This season has had plenty of talking points on its own thanks to the Next Gen car, which has nearly flipped the dynamic of the racing on different types of tracks 180 degrees (intermediates somehow now exciting, short tracks and road courses in need of possible help). There have been downsides as well, led by the potential safety issues.

But if the season ends with everyone talking about how NASCAR or people who handle appeals helped decide the champion, that’s as unfortunate as it gets. Root for Logano? For the good of the sport, you might have to.

5. Can Christopher Bell come up clutch again?

Lest we spend the entire column on doom and gloom, let’s consider one energizing possibility that still remains. Christopher Bell was in a win or go home situation in the Round of 12 and pulled off a clutch victory to advance to the Round of 8. Guess what? He’s in the same place now, essentially needing a win to make the Championship 4.

There’s at least some reason to think he could pull it off. Bell has no career victories at Martinsville, though he has a top-10 finish in Cup and raced well there when he was a Truck Series regular. He certainly proved he could find ways to victory lane at short tracks during his two very successful Xfinity Series seasons.

All of which is to say Bell won’t be a favorite, but we know he has a flair for the dramatic. And if he wins his way into the Championship 4, he would be a thrilling addition to the group racing for a title at Phoenix.

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Well, the stands are packed/overflowing at every venue and the TV ratings are through the roof! Apparently this is what the fans want!

Nope. They’re not – I’m pretty sure reality is just the opposite, but NASCAR can’t see it.

Kurt Smith

Packed grandstands and soaring ratings were definitely the case in 2003.

Bill B

The NASCAR Cup championship has become arbitrary from the drop of the green flag at Daytona to the checkered flag at Phoenix (or wherever they decide to hold the final race). Too many ways for the drivers with the most wins/top 5s/top 10s to be eliminated along the way and too many ways for drivers with subpar stats to advance. Then in the end it comes down to whoever has the fastest pit stop on the last stop of the season. Might as well draw numbers.


I’m disappointed in this article, there were a number of positive story lines that came out of Homestead. Instead this article chooses to focus on negatives, or perceived negatives. Larson’s win was “relatively meaningless.” Perhaps the writer should have checked with the other drivers, & teams who won races after the start of the playoffs & see if their wins were relatively meaningless as well.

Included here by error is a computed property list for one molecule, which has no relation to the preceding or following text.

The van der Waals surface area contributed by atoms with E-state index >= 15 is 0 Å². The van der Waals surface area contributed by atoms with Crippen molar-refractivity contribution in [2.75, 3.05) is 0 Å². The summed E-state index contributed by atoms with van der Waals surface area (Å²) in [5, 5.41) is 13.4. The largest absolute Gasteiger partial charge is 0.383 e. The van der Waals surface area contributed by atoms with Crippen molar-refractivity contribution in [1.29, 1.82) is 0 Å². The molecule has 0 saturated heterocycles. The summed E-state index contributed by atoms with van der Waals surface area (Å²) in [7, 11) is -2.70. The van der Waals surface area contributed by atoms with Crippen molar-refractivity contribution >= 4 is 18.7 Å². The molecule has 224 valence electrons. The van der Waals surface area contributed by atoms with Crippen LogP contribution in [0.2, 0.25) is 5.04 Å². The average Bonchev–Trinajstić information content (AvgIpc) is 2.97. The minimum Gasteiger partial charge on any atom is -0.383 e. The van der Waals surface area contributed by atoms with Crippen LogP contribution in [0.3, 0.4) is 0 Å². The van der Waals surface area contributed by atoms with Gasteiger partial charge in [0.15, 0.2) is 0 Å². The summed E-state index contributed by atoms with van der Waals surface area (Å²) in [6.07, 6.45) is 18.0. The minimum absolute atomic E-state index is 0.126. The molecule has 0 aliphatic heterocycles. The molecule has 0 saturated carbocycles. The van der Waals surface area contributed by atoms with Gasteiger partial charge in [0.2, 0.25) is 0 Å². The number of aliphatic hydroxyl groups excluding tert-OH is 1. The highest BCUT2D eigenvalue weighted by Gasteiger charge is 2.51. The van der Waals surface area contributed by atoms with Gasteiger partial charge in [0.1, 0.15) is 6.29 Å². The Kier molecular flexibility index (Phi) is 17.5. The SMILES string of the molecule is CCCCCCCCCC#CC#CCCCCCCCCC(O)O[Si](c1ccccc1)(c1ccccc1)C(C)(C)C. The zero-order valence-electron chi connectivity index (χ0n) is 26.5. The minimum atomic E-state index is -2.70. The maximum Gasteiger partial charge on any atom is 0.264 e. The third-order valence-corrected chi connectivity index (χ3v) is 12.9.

The Media seems to be working hard to keep the hard feelings towards Chastain alive, probably to give them an easy story line. He’s learned from past mistakes, changed & dialed back the aggression. It’s time for the media to stop flogging this.

As for Byron’s punishment being adjusted by the appeals panel. Wasn’t the original punishment also manipulating the outcome as well? Compared to Wallace’s deal, his was something just a little more serious than flipping the bird. I never thought it rose to the level of killing the teams playoff chances. Now I feel the punishment fits the crime.

And no, I don’t think that the media needs to be cheerleaders for the sport. There are things that need to be called out, but I don’t see these instances rising to that level.


As far as the Custer penalty, slowing down to help the team has been going on for years. Whether its for the win or to let someone get their lap back. Dale Sr was doing the same thing when he wrecked in 2001. Kurt Busch won earlier when his teammate helped ‘Shake and Back’ for him. When they could race back to the caution flag, teammates would slow down to let them get their lap back. That’s one of the benefits of having a muti-car team. Remember when a championship was on the line and teams would have a start/park car to make sure that points were eliminated from being collected? I remember RCR running someone when Dale Sr needed to protect his lead.


Exactly. My opinion; So long as the team does not purposely wreck another car or purposely wreck themselves to bring out a caution – if they simply slow down and give up a few spots on track – so be it. If they want to pull a car behind the wall and park it, fine (sponsors probably wouldn’t be happy, but that is between the parking team and the sponsors). If a team mate wants to race a competitor hard (but clean) for a position to help another team mate, that is fair game as well even if they are multiple laps down. While I don’t like “team orders” in racing, they are a reality.

Last edited 1 year ago by Jeremy
Bill B

My biggest gripe is that teams haven’t been more inventive in coming up with code words and proactive in discussing strategies before the race. It isn’t rocket science to figure out a way to tell a guy to let cars pass him without saying “slow down” or “let some guys pass you”.


I’d love to see that as a reason on the penalty report: “Actions so obvious even NASCAR couldn’t look the other way and pretend not to see it.” lol